Nova Scotia

Victoria County braces for more rain amid cleanup effort

Recovery work is continuing in Victoria County even as authorities prepare for more rain in the coming days.

Environment Canada is predicting up to 70 mm of rain for much of Nova Scotia

Premier Tim Houston surveyed storm damage in Victoria County on Saturday. (Communications Nova Scotia)

There is more rain coming for hard-hit Victoria County and that is not a forecast people in the area want to hear.

Wind and rain caused major damage to the area last week as a storm lashed the province.

Environment Canada is predicting up to 70 millimetres of rain early this week.

Victoria County deputy warden Larry Dauphinee, is concerned about the effect more rain will have on the recovery efforts.

"It's definitely going to slow down any operations that are going on right now," he said, "And I guess my main concern is that we're going to have more damage where our [road] shoulders haven't been replaced.

"We are a little concerned about what damage is going to be done to the rest of the highways and the [infrastructure] that we have in place."

About a quarter of a kilometre of the road to Tarbotvale was destroyed. (Submitted by Guillotino Shuxley)

Dauphinee said people and supplies have been on the move using boats and helicopters.

The Department of Public Works has been concentrating on areas that have been blocked off, he said, noting that not much work has been done in the Ingonish area. 

Dauphinee said people in the Tarbotvale area remain cut off. He said two residents have been moved out of White Point, but Neils Harbour is still blocked.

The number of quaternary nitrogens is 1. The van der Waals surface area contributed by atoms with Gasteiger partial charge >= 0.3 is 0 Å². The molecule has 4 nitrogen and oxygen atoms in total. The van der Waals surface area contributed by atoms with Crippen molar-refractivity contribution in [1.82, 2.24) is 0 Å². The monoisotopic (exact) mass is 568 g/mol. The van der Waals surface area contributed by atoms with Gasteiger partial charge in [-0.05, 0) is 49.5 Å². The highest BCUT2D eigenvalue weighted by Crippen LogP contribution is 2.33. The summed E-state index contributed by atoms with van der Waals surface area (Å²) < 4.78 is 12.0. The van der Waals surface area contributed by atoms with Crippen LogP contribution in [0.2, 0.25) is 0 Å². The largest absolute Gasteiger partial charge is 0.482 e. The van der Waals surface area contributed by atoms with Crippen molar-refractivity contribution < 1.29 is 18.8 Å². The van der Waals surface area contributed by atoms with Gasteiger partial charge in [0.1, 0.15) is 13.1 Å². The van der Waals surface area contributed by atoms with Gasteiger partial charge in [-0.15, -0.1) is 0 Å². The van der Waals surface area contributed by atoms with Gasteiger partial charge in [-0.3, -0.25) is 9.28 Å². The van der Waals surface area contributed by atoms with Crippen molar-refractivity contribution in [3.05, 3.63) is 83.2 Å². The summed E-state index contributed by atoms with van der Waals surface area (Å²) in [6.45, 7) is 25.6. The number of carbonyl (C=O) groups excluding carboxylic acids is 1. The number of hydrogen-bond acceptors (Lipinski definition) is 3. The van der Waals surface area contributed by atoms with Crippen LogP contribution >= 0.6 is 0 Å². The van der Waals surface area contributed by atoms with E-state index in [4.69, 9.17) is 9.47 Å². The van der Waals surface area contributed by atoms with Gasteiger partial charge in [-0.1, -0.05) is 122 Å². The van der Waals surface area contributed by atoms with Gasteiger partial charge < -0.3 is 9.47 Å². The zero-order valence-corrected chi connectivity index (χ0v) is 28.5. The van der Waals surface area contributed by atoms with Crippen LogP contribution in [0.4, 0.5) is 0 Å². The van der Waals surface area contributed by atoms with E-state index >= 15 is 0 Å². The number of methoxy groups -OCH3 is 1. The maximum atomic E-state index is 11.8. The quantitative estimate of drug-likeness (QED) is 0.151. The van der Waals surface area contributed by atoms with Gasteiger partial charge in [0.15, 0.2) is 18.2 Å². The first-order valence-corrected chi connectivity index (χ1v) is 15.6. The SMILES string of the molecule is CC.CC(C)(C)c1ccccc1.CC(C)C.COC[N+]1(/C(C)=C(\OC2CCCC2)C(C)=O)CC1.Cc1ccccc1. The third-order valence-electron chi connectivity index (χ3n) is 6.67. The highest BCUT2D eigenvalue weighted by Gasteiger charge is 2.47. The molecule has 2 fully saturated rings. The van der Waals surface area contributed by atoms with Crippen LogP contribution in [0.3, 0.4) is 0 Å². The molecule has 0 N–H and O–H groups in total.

District 4 Coun. Barbara Longva said everyone will be monitoring the weather. 

The bridge over the river in Tarbotvale washed away in the storm that swept across the province last week. (Submitted by Guillotino Shuxley)

Longva said the Department of Public Works and the Emergency Management Office have been hard at work to get the highways and bridges back in order and have been looking after essentials in the meantime. 

"It's been excellent at all levels — municipal, provincial and federal," Longva said.

"Everyone's been so helpful and the communities have really come together."

She said food and prescriptions were flown to people who needed them by helicopter on Saturday. Wood and other essentials were making their way Sunday to people on Tarbotvale Road and Oregon Road. 

Rebecca Barron, a resident of Tarbotvale Road, said her husband was one of the people helping with the effort to ferry wood to people in the area on Sunday. 

She said a temporary road being built where the road was washed out is almost complete and residents just have to wait for the bridge to be repaired. 

Remnants of a bridge that was washed out in Tarbotvale. (Craig Paisley/CBC)

Despite the forecast for more rain, Barron said she is not overly concerned. 

"I think they were going to be reinforcing along that bank. As long as they have some kind of armour stone or something there that it should be fine."

On Saturday, Premier Tim Houston visited Antigonish and Neils Harbour by helicopter to see the storm damage for himself.

Houston told the CBC's Stéphanie Blanchet that he wanted those affected by the damage to know that the province supports them.

"We'll do whatever we can working with municipalities and the federal government to help them get their lives back together," Houston said

A bridge in Tarbotvale was destroyed in last week's storm. (Steve Lawrence/CBC)

Also Saturday, Robie Gourd of Parks Canada's Cape Breton field unit said road repairs are ongoing, but he urged people to "temper their expectations" for a quick fix. 

"We're working as fast and as safely as we can," Gourd said. " We want to make sure we can get at least one lane open. That's the goal."